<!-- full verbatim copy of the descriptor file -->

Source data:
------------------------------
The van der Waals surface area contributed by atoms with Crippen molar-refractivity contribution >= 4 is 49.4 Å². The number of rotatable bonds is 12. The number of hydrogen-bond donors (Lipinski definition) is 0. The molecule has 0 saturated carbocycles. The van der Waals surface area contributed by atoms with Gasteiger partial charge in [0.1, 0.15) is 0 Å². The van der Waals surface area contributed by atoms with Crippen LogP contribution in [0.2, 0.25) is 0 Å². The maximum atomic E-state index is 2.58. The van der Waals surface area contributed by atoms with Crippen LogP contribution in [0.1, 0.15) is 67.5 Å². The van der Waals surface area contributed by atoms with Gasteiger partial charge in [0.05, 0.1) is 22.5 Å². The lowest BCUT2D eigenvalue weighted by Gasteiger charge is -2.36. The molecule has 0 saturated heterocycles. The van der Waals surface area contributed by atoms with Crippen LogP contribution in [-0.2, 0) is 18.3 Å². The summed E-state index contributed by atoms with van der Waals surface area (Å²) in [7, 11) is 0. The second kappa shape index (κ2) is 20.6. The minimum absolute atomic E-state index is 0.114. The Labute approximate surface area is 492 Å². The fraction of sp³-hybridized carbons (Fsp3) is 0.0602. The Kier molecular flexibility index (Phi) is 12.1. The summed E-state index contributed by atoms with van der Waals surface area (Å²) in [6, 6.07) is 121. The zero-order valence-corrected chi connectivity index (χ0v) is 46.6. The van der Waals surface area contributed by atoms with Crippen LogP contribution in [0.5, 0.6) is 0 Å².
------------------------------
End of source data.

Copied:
The van der Waals surface area contributed by atoms with Crippen molar-refractivity contribution >= 4 is 49.4 Å². The number of rotatable bonds is 12. The number of hydrogen-bond donors (Lipinski definition) is 0. The molecule has 0 saturated carbocycles. The van der Waals surface area contributed by atoms with Gasteiger partial charge in [0.1, 0.15) is 0 Å². The van der Waals surface area contributed by atoms with Crippen LogP contribution in [0.2, 0.25) is 0 Å². The maximum atomic E-state index is 2.58. The van der Waals surface area contributed by atoms with Crippen LogP contribution in [0.1, 0.15) is 67.5 Å². The van der Waals surface area contributed by atoms with Gasteiger partial charge in [0.05, 0.1) is 22.5 Å². The lowest BCUT2D eigenvalue weighted by Gasteiger charge is -2.36. The molecule has 0 saturated heterocycles. The van der Waals surface area contributed by atoms with Crippen LogP contribution in [-0.2, 0) is 18.3 Å². The summed E-state index contributed by atoms with van der Waals surface area (Å²) in [7, 11) is 0. The second kappa shape index (κ2) is 20.6. The minimum absolute atomic E-state index is 0.114. The Labute approximate surface area is 492 Å². The fraction of sp³-hybridized carbons (Fsp3) is 0.0602. The Kier molecular flexibility index (Phi) is 12.1. The summed E-state index contributed by atoms with van der Waals surface area (Å²) in [6, 6.07) is 121. The zero-order valence-corrected chi connectivity index (χ0v) is 46.6. The van der Waals surface area contributed by atoms with Crippen LogP contribution in [0.5, 0.6) is 0 Å².